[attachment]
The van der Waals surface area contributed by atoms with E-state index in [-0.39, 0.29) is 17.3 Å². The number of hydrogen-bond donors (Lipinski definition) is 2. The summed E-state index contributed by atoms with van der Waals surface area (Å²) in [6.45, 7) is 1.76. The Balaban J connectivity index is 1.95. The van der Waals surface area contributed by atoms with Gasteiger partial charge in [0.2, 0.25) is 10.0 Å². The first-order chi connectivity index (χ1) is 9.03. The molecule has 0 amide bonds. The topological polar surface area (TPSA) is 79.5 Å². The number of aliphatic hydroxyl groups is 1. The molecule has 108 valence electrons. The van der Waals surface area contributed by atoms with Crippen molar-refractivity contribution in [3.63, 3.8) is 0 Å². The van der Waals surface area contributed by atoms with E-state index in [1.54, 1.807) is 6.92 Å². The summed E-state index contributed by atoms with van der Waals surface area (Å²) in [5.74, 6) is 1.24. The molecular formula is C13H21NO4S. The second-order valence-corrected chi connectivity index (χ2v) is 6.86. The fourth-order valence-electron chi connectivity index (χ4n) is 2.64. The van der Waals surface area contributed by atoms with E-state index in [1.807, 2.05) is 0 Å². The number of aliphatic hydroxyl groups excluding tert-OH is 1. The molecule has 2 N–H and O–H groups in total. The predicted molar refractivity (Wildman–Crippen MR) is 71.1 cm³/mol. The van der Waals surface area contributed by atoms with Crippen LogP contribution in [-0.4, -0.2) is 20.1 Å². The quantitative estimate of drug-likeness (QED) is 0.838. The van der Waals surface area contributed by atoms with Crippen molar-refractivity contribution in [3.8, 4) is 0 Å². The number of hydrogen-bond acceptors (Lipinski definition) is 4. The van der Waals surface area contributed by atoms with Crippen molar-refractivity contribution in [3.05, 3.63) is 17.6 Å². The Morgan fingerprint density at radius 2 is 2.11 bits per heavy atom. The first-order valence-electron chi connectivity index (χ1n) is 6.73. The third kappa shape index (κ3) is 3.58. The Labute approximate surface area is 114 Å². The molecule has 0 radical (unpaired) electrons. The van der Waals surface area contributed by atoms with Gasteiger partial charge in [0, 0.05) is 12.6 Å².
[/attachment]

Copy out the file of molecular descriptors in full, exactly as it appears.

The van der Waals surface area contributed by atoms with E-state index in [-0.39, 0.29) is 17.3 Å². The number of hydrogen-bond donors (Lipinski definition) is 2. The summed E-state index contributed by atoms with van der Waals surface area (Å²) in [6.45, 7) is 1.76. The Balaban J connectivity index is 1.95. The van der Waals surface area contributed by atoms with Gasteiger partial charge in [0.2, 0.25) is 10.0 Å². The first-order chi connectivity index (χ1) is 9.03. The molecule has 0 amide bonds. The topological polar surface area (TPSA) is 79.5 Å². The number of aliphatic hydroxyl groups is 1. The molecule has 108 valence electrons. The van der Waals surface area contributed by atoms with Crippen molar-refractivity contribution in [3.63, 3.8) is 0 Å². The van der Waals surface area contributed by atoms with E-state index in [1.54, 1.807) is 6.92 Å². The summed E-state index contributed by atoms with van der Waals surface area (Å²) in [5.74, 6) is 1.24. The molecular formula is C13H21NO4S. The second-order valence-corrected chi connectivity index (χ2v) is 6.86. The fourth-order valence-electron chi connectivity index (χ4n) is 2.64. The van der Waals surface area contributed by atoms with E-state index in [1.807, 2.05) is 0 Å². The number of aliphatic hydroxyl groups excluding tert-OH is 1. The molecule has 2 N–H and O–H groups in total. The predicted molar refractivity (Wildman–Crippen MR) is 71.1 cm³/mol. The van der Waals surface area contributed by atoms with Crippen LogP contribution in [-0.4, -0.2) is 20.1 Å². The quantitative estimate of drug-likeness (QED) is 0.838. The van der Waals surface area contributed by atoms with Crippen molar-refractivity contribution in [3.8, 4) is 0 Å². The number of hydrogen-bond acceptors (Lipinski definition) is 4. The van der Waals surface area contributed by atoms with Crippen molar-refractivity contribution in [3.05, 3.63) is 17.6 Å². The Morgan fingerprint density at radius 2 is 2.11 bits per heavy atom. The first-order valence-electron chi connectivity index (χ1n) is 6.73. The third kappa shape index (κ3) is 3.58. The Labute approximate surface area is 114 Å². The molecule has 0 radical (unpaired) electrons. The van der Waals surface area contributed by atoms with Gasteiger partial charge in [0, 0.05) is 12.6 Å².